A memorial is being built in Helena, in remembrance of one of the worst race-fueled killing sprees in U.S. history starting on Sept. 30, 1919. About 100 sharecroppers met one night at a church in the town of Elaine, a small town not far from Helena. Armed black guards protected the people inside. The purpose of the meeting was to discuss sharecropper wages.
Suddenly, white men appeared outside. No one knows who fired the first shot, but bullets flew during an altercation, and one white man was killed. Blacks outnumbered whites in that part of the county by at least 9-1, and a panic ensued. Whites poured into the county and formed an armed mob. The 1,000-man mob began to slaughter blacks.
Historians don’t know exactly how many blacks were killed during the violence that ensued, and estimates have ranged from 200 to 800. The memorial will be placed in the vicinity of the county courthouse and the federal courthouse building. The goal is to have the memorial completed the day before the 100-year anniversary of the event, Miller said.
Future tourism plans include expanding the historical attractions in the area. One of the most historic houses in Arkansas, Estevan Hall, is near Freedom Park. The house was built by the Hanks family in 1828, and it remains one of the oldest homes in Arkansas, according to historians. The Hanks family had a plantation and owned slaves. For more than 170 years, the house remained in the Hanks family. It sits near a tribute to Fort Curtis.
Civic and business leaders would like to turn Estevan Hall, which is still in good condition, into a welcome center for that area of town, Cunningham said. Several nonprofit groups attempted to revitalize the property in 2009, but that effort failed. Estevan Hall is vacant and owned by Southern Bancorp, Cunningham said. She is not sure how much it will cost to buy the building and renovate it into a welcome center, but she’s hopeful a person or group will step forward in the coming years to make that dream a reality.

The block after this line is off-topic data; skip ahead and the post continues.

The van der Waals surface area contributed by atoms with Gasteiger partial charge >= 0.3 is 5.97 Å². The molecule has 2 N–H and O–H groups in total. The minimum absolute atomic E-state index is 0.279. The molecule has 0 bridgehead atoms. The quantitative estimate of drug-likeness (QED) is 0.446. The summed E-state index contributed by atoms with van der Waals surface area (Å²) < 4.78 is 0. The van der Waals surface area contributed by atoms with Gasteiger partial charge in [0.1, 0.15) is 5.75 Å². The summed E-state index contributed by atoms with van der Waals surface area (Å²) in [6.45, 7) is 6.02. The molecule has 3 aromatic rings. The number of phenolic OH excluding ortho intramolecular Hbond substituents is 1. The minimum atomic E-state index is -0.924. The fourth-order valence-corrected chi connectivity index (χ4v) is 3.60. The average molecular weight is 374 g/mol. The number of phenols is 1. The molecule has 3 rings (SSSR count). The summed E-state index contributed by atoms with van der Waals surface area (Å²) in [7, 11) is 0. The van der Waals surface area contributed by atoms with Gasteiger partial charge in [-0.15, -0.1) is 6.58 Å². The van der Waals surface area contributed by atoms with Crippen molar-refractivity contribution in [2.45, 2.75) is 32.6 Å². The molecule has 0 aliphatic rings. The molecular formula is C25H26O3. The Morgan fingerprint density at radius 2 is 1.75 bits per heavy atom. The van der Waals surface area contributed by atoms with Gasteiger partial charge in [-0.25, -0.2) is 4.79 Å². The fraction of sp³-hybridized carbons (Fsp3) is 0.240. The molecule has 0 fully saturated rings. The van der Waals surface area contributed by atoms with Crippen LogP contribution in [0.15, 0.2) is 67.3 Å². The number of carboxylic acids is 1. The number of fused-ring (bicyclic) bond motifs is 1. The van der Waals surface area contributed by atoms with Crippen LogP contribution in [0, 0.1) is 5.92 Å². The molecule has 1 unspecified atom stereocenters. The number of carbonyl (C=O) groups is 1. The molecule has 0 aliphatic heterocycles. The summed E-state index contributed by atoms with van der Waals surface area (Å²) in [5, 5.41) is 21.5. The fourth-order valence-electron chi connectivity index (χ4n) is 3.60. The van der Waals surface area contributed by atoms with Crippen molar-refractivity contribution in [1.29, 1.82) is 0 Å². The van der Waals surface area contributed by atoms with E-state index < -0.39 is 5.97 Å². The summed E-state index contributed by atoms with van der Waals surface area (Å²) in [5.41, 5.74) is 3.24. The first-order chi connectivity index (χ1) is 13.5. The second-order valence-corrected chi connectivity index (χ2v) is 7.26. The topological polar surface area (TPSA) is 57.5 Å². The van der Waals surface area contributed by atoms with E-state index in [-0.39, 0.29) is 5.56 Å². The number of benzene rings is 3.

Hall of Fame musician Conway Twitty grew up in Helena, and it’s a piece of history the city is promoting, Cunningham said. Twitty moved to the town when he was 10 during the early 1940s.
His first band was the Phillips County Ramblers. After high school, he spent time in the military and was even drafted to play major league baseball. He opted to pursue a career in music.
In 1958, he had his first No. 1 hit, “It’s Only Make Believe.” Twitty, born Harold Jenkins, would have 50 No. 1 hits, and he was inducted into the Country Music Hall of Fame.
Rock ’n’ roll era history tourism is a rapidly growing sector in the Delta Region of Arkansas, Cunningham said. There is a marker dedicated to Twitty in the city, and more are planned, according to the Delta Cultural Center.
A Civil Rights Park is being planned near Freedom Park, Miller said. U.S. Rep. Rick Crawford, R-Jonesboro, has agreed to bring the park proposal before a congressional committee. If it survives the committee process, it will be voted on by Congress, he said. How long it will take and how much it will cost are not known, he added.
“Our thoughts are that a civil rights park would be a natural fit,” he said.